The good mental OS

I appeal to you therefore, brothers, by the mercies of God, to present your bodies as a living sacrifice, holy and acceptable to God, which is your spiritual worship. Do not be conformed to this world, but be transformed by the renewal of your mind, that by testing you may discern what is the will of God, what is good and acceptable and perfect.

Romans 12:1–2. ESV

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The screencap of me working on this. Pretty meta, huh?

Being a bit of a tech geek (amateur) means that I find different things interesting and exciting. As I now await with baited breath the coming of yet another permutation of MacOS, I was struck by how this provides some good insight into Romans 12.

When Paul says that we need to not be conformed to this world, it finishes the statement that we need to instead be transformed by the renewal of our minds, that by testing we may discern the will of God, what is good, acceptable and perfect. I’ve often only thought of this as a simple call to allow for Christian ideas to be the basis of my understanding, and not ideas that the world has. I was thinking that a Christian should simply have a list of beliefs about what is true, and then understand the world from that perspective.

In light of the above application, it seems that Paul is getting at something far more fundamental. The renewal of a mind isn’t just replacing one set of ideas for another, but is rather an alteration of the basic understanding of things around us. To use the computer analogy, it isn’t like changing programs on a computer, it’s like changing an operating system. It doesn’t necessarily change the things we think about, but it does change the way we think about the things we think about. In a good OS update, it can cause things to run more quickly and efficiently, and cause damaging programs to no longer do their damage. Some things cease to run, but many other things run and run better, and some new tasks even become possible.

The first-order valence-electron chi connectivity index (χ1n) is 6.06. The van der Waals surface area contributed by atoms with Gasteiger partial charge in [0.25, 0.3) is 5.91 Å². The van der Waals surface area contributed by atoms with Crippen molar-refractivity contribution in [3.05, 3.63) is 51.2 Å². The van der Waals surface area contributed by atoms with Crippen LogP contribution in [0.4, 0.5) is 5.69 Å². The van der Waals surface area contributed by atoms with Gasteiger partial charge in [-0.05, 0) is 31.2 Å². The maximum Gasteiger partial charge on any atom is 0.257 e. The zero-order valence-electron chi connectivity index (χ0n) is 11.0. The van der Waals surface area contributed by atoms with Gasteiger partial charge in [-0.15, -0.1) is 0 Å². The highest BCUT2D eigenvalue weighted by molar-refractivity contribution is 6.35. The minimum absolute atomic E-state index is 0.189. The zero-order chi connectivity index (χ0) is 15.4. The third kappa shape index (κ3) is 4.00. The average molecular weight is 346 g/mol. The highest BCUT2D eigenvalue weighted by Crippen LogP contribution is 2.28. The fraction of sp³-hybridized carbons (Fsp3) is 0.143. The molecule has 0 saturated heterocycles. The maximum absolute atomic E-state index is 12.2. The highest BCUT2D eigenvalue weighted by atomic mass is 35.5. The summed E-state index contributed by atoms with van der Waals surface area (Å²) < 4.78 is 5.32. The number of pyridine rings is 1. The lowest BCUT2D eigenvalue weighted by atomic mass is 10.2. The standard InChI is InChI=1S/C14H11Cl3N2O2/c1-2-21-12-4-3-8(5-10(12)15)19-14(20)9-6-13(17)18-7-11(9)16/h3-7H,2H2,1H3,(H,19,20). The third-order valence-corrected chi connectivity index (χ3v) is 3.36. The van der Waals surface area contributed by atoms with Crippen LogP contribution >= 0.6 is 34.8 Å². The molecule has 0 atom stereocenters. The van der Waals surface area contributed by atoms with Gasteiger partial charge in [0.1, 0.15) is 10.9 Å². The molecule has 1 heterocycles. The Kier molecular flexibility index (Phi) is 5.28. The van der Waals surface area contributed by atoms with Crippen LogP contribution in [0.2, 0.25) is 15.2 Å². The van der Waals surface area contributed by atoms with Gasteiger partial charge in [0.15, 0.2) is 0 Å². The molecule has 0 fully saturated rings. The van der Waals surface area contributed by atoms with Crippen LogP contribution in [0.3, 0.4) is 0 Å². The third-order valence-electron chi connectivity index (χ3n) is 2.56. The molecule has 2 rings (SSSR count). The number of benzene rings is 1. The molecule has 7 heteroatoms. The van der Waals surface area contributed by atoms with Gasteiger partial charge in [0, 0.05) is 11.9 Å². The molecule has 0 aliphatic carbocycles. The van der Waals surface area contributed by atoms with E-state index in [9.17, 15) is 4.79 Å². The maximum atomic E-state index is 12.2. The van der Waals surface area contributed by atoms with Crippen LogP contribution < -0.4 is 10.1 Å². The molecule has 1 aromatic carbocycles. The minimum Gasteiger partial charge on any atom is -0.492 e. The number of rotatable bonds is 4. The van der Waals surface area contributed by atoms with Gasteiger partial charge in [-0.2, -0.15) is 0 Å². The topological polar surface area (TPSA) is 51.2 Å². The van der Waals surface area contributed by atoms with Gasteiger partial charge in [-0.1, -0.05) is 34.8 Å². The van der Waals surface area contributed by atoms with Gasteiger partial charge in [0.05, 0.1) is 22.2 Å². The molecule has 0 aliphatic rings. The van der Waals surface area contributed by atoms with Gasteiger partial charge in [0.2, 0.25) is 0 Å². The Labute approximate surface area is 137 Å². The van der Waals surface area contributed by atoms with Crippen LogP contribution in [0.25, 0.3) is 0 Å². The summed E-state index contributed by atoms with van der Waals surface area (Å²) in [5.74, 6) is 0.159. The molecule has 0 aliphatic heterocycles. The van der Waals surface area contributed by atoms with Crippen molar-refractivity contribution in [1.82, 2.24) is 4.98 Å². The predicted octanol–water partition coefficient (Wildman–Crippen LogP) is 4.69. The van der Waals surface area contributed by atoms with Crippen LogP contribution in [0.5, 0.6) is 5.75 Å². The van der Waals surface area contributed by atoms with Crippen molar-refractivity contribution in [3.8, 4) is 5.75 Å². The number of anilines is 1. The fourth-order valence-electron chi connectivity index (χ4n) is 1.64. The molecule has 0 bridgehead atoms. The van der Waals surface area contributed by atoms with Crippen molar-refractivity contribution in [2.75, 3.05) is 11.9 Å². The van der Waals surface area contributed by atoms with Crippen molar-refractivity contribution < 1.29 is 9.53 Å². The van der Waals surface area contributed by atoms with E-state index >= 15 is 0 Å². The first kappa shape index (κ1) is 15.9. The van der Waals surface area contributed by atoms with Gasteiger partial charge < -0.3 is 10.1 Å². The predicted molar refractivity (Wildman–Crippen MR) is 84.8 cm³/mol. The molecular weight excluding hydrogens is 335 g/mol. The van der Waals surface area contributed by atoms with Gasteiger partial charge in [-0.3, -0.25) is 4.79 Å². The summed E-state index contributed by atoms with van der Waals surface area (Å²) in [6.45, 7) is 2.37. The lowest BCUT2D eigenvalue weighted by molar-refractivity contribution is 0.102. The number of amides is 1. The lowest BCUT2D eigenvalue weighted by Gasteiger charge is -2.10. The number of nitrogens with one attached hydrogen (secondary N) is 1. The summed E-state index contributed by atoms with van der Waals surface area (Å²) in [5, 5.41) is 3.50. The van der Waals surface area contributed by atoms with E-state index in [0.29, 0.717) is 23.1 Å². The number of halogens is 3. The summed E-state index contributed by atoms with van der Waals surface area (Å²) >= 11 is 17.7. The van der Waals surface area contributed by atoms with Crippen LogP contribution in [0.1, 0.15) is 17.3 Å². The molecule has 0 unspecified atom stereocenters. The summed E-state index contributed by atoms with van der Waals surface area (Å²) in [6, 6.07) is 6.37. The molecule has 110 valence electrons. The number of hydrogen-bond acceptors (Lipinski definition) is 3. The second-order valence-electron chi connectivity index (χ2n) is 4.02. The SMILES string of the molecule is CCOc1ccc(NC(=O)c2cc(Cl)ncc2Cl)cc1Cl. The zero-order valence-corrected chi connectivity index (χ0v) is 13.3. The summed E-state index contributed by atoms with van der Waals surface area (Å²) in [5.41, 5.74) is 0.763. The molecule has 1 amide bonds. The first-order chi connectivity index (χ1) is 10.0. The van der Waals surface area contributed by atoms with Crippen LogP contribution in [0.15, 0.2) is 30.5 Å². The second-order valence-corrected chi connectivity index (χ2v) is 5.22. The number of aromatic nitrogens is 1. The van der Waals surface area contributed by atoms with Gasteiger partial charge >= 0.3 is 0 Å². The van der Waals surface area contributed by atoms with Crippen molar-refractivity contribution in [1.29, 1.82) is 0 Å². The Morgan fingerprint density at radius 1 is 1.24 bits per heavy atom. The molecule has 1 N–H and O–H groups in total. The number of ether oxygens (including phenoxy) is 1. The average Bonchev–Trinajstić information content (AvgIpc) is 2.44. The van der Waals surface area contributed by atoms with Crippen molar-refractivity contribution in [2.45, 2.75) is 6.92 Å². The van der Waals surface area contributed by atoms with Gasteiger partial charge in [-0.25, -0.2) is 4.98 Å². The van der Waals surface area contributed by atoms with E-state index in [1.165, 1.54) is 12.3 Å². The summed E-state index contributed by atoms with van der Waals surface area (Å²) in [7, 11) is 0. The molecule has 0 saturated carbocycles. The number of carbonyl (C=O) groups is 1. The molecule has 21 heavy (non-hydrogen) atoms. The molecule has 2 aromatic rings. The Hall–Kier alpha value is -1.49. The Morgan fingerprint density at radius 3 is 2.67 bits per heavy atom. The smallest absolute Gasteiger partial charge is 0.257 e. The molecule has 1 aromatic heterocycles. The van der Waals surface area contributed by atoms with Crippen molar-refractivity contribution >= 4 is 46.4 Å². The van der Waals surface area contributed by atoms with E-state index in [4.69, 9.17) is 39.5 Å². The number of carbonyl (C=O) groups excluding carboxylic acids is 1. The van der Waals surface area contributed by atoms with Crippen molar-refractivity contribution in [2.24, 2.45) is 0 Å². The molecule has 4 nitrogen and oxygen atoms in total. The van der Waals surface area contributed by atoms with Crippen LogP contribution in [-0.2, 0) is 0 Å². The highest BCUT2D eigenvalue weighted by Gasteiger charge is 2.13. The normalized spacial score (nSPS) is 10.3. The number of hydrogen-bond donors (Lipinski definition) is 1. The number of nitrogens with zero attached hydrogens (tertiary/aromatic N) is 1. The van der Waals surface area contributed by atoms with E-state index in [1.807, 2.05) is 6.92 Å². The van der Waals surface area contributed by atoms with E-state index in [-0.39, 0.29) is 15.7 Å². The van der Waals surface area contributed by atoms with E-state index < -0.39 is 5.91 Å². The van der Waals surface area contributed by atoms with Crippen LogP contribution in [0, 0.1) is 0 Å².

Similarly, the Christian change Paul is talking about isn’t having the right opinions on specific moral and social issues, but instead working through all facets of our lives in a different way. The change is a fundamental one. Where we were once based on a worldly understanding which was fundamentally at odds with God’s truth, we begin to think from a different perspective, even when we are thinking things that kinda look like worldly ideas. Of course, this will mean that opinions that are sinful will work less and less readily on our new operating system, and new ideas, Godly ideas that we find in God’s Word, will begin to make more and more sense.

One would think that these verses, coming as they do right after Paul tells us to give our bodies as a living sacrifice, holy and acceptable to God, that we’d understand that the change in view here is a very profound one, not merely a change in surface opinions.
This also isn’t to say that the result is a mind that invariably comes to “Christian” opinions from the outset. If that were the case, Paul wouldn’t have to tell us that “by testing” we would be able to “discern” the will of God. The Christian mind doesn’t magically know what would be Godly, but instead works through the implications of an idea, an action, or a decision from a fundamentally altered mind.

There are important implications for this on a range of issues, from apologetics, to cultural contextualization, living your faith and evangelism. God willing, I’ll try to reflect on these over the next couple of days.

Author: Stephen Dawe

Steve is a part-time vocational elder Calvary Baptist Church, St. John's as well as a full-time student at Memorial University of Newfoundland, in the Religious Studies Department.